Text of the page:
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Stocks creep lower... Homebuilding rockets ... Philip Morris back in court in Illinois

By The Associated Press | Posted - May 19, 2015 at 8:41 a.m.



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NEW YORK (AP) — U.S. stocks are edging mostly lower in early trading today as the market comes off its latest record high. Energy stocks fell the most early today as the price of oil declined. The Dow Jones industrial average shed 0.1 percent, while the Standard & Poor's 500 lost 0.1 percent and the Nasdaq composite cast off a point.

WASHINGTON (AP) — U.S. homebuilders ramped up construction in April to the fastest pace in nearly seven and a-half years. The Commerce Department says housing starts last month increased 20.2 percent to a seasonally adjusted annual rate of 1.14 million homes. That pace ranks as the fastest clip since November 2007.

SEOUL, South Korea (AP) — The founder of Alibaba Group has defended the e-commerce giant's stance against counterfeit goods and expressed regret over a lawsuit filed by the owner of luxury brands Gucci and Yves Saint Laurent. Jack Ma said today his company cooperates with brand owners to fight counterfeiting and has a large staff of employees dedicated to that. France's Kering SA filed a lawsuit last week in a U.S. court, accusing Alibaba of profiting from sales of counterfeit goods.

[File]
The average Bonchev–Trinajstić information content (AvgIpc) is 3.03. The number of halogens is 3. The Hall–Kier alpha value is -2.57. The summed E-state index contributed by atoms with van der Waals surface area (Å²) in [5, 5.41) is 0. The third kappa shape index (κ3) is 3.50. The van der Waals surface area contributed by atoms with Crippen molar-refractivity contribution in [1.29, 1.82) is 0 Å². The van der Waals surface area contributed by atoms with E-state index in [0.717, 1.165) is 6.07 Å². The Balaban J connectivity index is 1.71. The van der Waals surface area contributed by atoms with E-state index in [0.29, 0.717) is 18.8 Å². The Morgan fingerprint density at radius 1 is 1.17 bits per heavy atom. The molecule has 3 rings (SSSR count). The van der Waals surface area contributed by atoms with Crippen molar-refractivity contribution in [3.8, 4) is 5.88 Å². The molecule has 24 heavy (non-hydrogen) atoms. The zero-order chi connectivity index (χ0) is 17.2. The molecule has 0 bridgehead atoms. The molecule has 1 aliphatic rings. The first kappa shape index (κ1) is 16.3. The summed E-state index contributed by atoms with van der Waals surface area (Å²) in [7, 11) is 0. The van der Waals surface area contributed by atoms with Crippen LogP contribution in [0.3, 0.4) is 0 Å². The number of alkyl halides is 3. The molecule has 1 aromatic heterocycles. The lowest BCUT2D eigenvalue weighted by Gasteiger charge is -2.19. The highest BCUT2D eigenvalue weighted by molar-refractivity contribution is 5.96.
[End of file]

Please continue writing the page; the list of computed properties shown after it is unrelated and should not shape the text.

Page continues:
SPRINGFIELD, Ill. (AP) — The Illinois Supreme Court is set to hear oral arguments tomorrow on a $10.1 billion class action verdict against cigarette giant Phillip Morris USA. Last year, an appellate court reinstated a 2003 local verdict that Phillip Morris broke state law by marketing "light" and "low-tar" cigarettes as safer than others.

AUSTIN, Texas (AP) —Texas Gov. Greg Abbott has signed into law a prohibition on cities and towns imposing local ordinances preventing fracking and other potentially environmentally harmful oil and natural gas activities. The much-watched measure sailed through the GOP-controlled Legislature after voters in a university town near Dallas banned hydraulic fracturing locally in November. The new law limits not only the Denton ban but other actions communities could take limiting energy industry activities.

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The Associated Press

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